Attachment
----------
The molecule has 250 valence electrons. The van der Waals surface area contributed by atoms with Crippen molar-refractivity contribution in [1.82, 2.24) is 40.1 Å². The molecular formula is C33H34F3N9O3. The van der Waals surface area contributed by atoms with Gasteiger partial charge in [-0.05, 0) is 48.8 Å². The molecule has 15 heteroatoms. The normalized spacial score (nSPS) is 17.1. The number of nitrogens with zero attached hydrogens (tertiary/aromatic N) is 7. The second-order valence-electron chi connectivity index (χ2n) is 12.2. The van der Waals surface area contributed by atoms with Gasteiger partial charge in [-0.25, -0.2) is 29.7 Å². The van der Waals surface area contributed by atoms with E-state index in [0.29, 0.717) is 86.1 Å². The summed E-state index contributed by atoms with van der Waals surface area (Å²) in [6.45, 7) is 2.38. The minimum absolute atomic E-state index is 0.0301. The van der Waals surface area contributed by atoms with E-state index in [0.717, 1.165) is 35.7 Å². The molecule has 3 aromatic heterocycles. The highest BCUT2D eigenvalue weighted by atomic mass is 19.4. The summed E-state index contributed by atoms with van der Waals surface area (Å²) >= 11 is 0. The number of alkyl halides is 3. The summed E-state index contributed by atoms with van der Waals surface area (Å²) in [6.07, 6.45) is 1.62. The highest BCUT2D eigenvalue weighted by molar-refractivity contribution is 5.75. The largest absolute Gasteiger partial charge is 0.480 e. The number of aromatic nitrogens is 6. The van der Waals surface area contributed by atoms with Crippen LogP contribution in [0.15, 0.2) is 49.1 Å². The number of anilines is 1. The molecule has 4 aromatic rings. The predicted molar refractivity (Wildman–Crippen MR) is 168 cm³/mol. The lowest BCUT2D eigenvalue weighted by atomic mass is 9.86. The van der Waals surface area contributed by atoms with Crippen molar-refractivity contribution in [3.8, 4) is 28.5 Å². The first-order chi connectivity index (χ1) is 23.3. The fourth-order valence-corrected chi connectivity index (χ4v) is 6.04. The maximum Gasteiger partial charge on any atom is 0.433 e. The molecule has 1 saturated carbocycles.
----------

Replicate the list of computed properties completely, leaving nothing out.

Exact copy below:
The molecule has 250 valence electrons. The van der Waals surface area contributed by atoms with Crippen molar-refractivity contribution in [1.82, 2.24) is 40.1 Å². The molecular formula is C33H34F3N9O3. The van der Waals surface area contributed by atoms with Gasteiger partial charge in [-0.05, 0) is 48.8 Å². The molecule has 15 heteroatoms. The normalized spacial score (nSPS) is 17.1. The number of nitrogens with zero attached hydrogens (tertiary/aromatic N) is 7. The second-order valence-electron chi connectivity index (χ2n) is 12.2. The van der Waals surface area contributed by atoms with Gasteiger partial charge in [-0.25, -0.2) is 29.7 Å². The van der Waals surface area contributed by atoms with E-state index in [0.29, 0.717) is 86.1 Å². The summed E-state index contributed by atoms with van der Waals surface area (Å²) in [6.45, 7) is 2.38. The minimum absolute atomic E-state index is 0.0301. The van der Waals surface area contributed by atoms with E-state index in [0.717, 1.165) is 35.7 Å². The molecule has 3 aromatic heterocycles. The highest BCUT2D eigenvalue weighted by atomic mass is 19.4. The summed E-state index contributed by atoms with van der Waals surface area (Å²) >= 11 is 0. The number of alkyl halides is 3. The summed E-state index contributed by atoms with van der Waals surface area (Å²) in [6.07, 6.45) is 1.62. The highest BCUT2D eigenvalue weighted by molar-refractivity contribution is 5.75. The largest absolute Gasteiger partial charge is 0.480 e. The number of aromatic nitrogens is 6. The van der Waals surface area contributed by atoms with Crippen LogP contribution in [0.15, 0.2) is 49.1 Å². The number of anilines is 1. The molecule has 4 aromatic rings. The predicted molar refractivity (Wildman–Crippen MR) is 168 cm³/mol. The lowest BCUT2D eigenvalue weighted by atomic mass is 9.86. The van der Waals surface area contributed by atoms with Crippen molar-refractivity contribution in [3.8, 4) is 28.5 Å². The first-order chi connectivity index (χ1) is 23.3. The fourth-order valence-corrected chi connectivity index (χ4v) is 6.04. The maximum Gasteiger partial charge on any atom is 0.433 e. The molecule has 1 saturated carbocycles.